In a world of superheroes dominated by the male gender, it is easy to forget that there are several female superheroes for us to look up to. It is also easy to overlook that these heroines face one or several different types of mental or physical obstacles that we face everyday.
In Andrea Towers first published book, Geek Girls Don’t Cry, she breaks down several different female heroines by their struggles and how they work to overcome them. She discusses fictional female characters ranging from Keyleth, a half elf druid from campaign one of Critical Role, to several women within the Marvel universe and so many more. She really works to break down the struggles of the characters, discussing things from their emotional or physical abuse to struggling to live with addiction or PTSD and other mental illnesses.
Each chapter focuses on a specific heroine, breaking down her struggles and giving a brief history of her involvement in the overall story. Towers then focuses on how they work to overcome these issues. The chapters also include additional information from professionals who discuss the real world mental health issues these characters face. The same issues many of us face as well.
Geek Girls Don’t Cry does an amazing job of helping to remind us that these women, regardless of their powers, face the same struggles we deal with everyday. It also includes helpful information on how we can deal with these same issues.
The chapters are broken down into five sections, focusing on an overarching theme. These sections are overcoming trauma, grief, adversity, depression and isolation. In between each section, Towers interviews the woman responsible for bringing our favorite characters to life and how they used their own experiences to bring a more life like feel to them.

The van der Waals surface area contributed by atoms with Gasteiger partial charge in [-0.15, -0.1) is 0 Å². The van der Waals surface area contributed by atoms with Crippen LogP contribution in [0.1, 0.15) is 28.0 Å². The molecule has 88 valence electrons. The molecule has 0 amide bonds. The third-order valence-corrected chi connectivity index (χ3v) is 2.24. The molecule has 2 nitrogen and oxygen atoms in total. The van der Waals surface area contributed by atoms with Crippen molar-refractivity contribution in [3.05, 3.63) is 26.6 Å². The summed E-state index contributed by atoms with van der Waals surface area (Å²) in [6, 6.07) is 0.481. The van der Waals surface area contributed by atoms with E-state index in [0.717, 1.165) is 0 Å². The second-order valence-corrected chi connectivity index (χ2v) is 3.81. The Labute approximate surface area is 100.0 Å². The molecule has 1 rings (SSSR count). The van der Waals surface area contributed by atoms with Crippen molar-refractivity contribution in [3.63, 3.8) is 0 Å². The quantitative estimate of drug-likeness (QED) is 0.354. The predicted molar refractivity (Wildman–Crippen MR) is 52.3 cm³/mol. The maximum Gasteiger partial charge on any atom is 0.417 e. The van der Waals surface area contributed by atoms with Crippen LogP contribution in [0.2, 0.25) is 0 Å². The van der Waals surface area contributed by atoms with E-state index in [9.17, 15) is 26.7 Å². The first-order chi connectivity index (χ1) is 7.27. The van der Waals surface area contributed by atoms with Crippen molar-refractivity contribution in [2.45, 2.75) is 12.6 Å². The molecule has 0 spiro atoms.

I am torn to say which chapters are my favorite or the ones that I connect with the most, because overall the book really helps to let you see yourself in almost all of them. However if I had to choose, the chapter I Am Proud of Who I Became would be my favorite.
Towers discusses the struggle Barbara Gordon, Batgirl, faces after being shot by the Joker and forced to the sidelines. She does not let this stop her and and the comic even takes time to show us how she seeks help from a professional and accepts her new role as Oracle. It was this exact story line that made Barbara Gordon my favorite heroine. Being able to see the internal struggles and how like so many of us, she is still just human, helped me connect with her and understand her.
If you haven’t pre ordered the book, rush out and get it right away! This is one you can reread over and over again and still learn something new. Take it from me, it was my salvation these last couple months while I was struggling with the insane amount of school work on my plate.
The book never feels overly technical and is easy to read and understand but also feels like I am learning more and more everyday. You also do not have to read the book from beginning to end (though I highly recommend it for the first reading) but instead find and read the chapters that call to you the most. Every one of them has something for us to really connect with and gives us a new look at the heroines we look up to.
Geek Girl’s Don’t Cry is available everywhere starting tomorrow, April 2, 2019.
Latest posts by Julia Roth (see all)
- GGA Game Review: DEVIL’S HUNT Doesn’t Deliver the Thrill - October 12, 2019
- NYCC 2019: Kabam Announces New MARVEL REALM OF CHAMPIONS Mobile Game - October 10, 2019
- NYCC 2019: BLACKSAD: UNDER THE SKIN Brings Murder and Mystery to NYC - October 6, 2019